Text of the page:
30 Aug 2023
 | 30 Aug 2023
Status: this preprint is open for discussion.

A Simulation Approach to Characterizing Sub-Glacial Hydrology

Chris Pierce, Christopher Gerekos, Mark Skidmore, Lucas Beem, Don Blankenship, Won Sang Lee, Ed Adams, Choon-Ki Lee, and Jamey Stutz

Abstract. The structure and distribution of sub-glacial water directly influences Antarctic ice mass loss by reducing basal shear stress and enhancing grounding line retreat. A common technique for detecting sub-glacial water involves analyzing the spatial variation in reflectivity from an airborne ice penetrating radar (IPR) survey. Basic IPR analysis exploits the high dielectric contrast between water and most other substrate materials, where a reflectivity increase ≥ 15 dB is frequently correlated with the presence of sub-glacial water. There are surprisingly few additional tools to further characterize the size, shape, or extent of hydrological systems beneath large ice masses.

We adapted an existing radar backscattering simulator to model IPR reflections from sub-glacial water structures using the University of Texas Institute for Geophysics (UTIG) Multifrequency Airborne Radar Sounder with Full-phase Assessment (MARFA) instrument. Our series of hypothetical simulations modeled water structures from 5 m to 50 m wide, surrounded by bed materials of varying roughness. We compared the relative reflectivity from rounded Röthlisberger channels and specular flat canals, showing both types of channels exhibit a positive correlation between size and reflectivity. Large (> 20 m), flat canals can increase reflectivity by more than 20 dB, while equivalent Röthlisberger channels show only modest reflectivity gains of 8−13 dB. Changes in substrate roughness may also alter observed reflectivity by 3−6 dB. All of these results indicate that a sophisticated approach to IPR interpretation can be useful in constraining the size and shape of sub-glacial water, however a highly nuanced treatment of the geometric context is necessary.

Finally, we compared simulated outputs to actual reflectivity from a single IPR flight line collected over Thwaites Glacier in 2022. The flight line crosses a previously proposed Röthlisberger channel route, with an obvious bright bed reflection in the radargram. Through multiple simulations, we demonstrated the important role that topography and water geometry can play in observed IPR reflectivity. We ultimately conclude the bright reflector from our IPR flight line is more likely a broad area of wide distributed water, such as a series of flat canals or sub-glacial lake, instead of a Röthlisberger channel. The approach outlined here has broad applicability for studying the basal environment of large glaciers, and can aid in constraining the geometry and extent of sub-glacial hydrologic structures.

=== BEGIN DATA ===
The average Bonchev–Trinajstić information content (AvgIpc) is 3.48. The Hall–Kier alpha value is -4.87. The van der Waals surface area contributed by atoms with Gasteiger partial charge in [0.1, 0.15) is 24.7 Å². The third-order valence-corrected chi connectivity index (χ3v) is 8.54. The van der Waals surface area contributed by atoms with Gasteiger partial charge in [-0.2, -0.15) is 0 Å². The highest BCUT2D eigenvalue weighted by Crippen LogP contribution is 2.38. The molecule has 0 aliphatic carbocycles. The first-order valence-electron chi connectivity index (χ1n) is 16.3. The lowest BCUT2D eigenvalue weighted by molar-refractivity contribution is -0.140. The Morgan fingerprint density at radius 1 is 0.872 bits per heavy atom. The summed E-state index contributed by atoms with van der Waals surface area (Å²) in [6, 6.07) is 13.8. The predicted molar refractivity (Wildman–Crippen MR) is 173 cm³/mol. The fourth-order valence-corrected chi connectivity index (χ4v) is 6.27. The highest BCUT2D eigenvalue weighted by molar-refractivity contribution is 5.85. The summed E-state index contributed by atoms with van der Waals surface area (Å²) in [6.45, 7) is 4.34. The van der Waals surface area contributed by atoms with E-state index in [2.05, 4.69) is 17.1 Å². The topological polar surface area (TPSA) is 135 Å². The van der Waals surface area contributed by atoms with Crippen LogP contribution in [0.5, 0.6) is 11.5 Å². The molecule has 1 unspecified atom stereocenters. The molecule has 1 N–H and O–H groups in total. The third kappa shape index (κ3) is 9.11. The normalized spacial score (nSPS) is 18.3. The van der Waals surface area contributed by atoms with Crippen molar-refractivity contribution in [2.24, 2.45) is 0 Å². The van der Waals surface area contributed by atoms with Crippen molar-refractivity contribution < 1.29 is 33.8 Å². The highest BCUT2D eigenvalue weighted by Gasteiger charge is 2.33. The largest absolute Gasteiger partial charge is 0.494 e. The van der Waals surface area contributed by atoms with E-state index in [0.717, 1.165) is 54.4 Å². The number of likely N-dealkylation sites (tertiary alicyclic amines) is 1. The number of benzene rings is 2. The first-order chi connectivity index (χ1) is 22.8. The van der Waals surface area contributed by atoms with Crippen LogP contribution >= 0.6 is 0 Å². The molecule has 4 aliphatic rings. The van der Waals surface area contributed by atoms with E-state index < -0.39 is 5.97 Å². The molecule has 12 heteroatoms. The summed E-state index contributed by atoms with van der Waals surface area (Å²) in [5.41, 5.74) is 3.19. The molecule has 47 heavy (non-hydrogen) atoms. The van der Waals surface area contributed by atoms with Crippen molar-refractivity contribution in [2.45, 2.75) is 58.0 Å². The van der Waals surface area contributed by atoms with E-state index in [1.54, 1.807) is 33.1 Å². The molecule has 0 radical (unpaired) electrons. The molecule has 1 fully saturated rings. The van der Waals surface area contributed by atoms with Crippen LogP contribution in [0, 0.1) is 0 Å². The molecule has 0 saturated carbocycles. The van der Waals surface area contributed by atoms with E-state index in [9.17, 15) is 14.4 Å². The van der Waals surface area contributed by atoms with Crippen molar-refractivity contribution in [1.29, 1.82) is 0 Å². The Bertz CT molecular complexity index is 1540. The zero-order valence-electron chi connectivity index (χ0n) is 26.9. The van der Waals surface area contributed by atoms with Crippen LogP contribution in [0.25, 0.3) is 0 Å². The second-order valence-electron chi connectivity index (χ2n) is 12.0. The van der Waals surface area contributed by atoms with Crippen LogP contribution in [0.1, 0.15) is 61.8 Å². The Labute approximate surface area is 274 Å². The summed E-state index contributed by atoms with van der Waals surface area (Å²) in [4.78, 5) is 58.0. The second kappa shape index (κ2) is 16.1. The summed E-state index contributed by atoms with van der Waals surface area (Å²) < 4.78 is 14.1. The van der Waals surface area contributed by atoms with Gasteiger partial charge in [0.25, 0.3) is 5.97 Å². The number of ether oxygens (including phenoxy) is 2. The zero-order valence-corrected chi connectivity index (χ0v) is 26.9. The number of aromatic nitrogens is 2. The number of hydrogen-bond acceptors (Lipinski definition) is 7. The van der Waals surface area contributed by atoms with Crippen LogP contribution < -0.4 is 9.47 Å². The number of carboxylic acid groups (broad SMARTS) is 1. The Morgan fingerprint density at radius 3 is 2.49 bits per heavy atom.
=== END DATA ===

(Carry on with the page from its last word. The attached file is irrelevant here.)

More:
Chris Pierce et al.

Status: open (until 11 Oct 2023)

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Chris Pierce et al.

Chris Pierce et al.


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Short summary
Water beneath glaciers in Antarctica can influence how the ice slides or melts. Airborne radar can detect this water, which looks bright in radar images. Unfortunately, common techniques cannot identify the water’s size or shape. We used a simulator to show how the radar image changes based on the bed material, size and shape of the water body. This technique was used to assess a suspected water body beneath Thwaite's Glacier. We found it is most likely a series of wide, flat canals or a lake.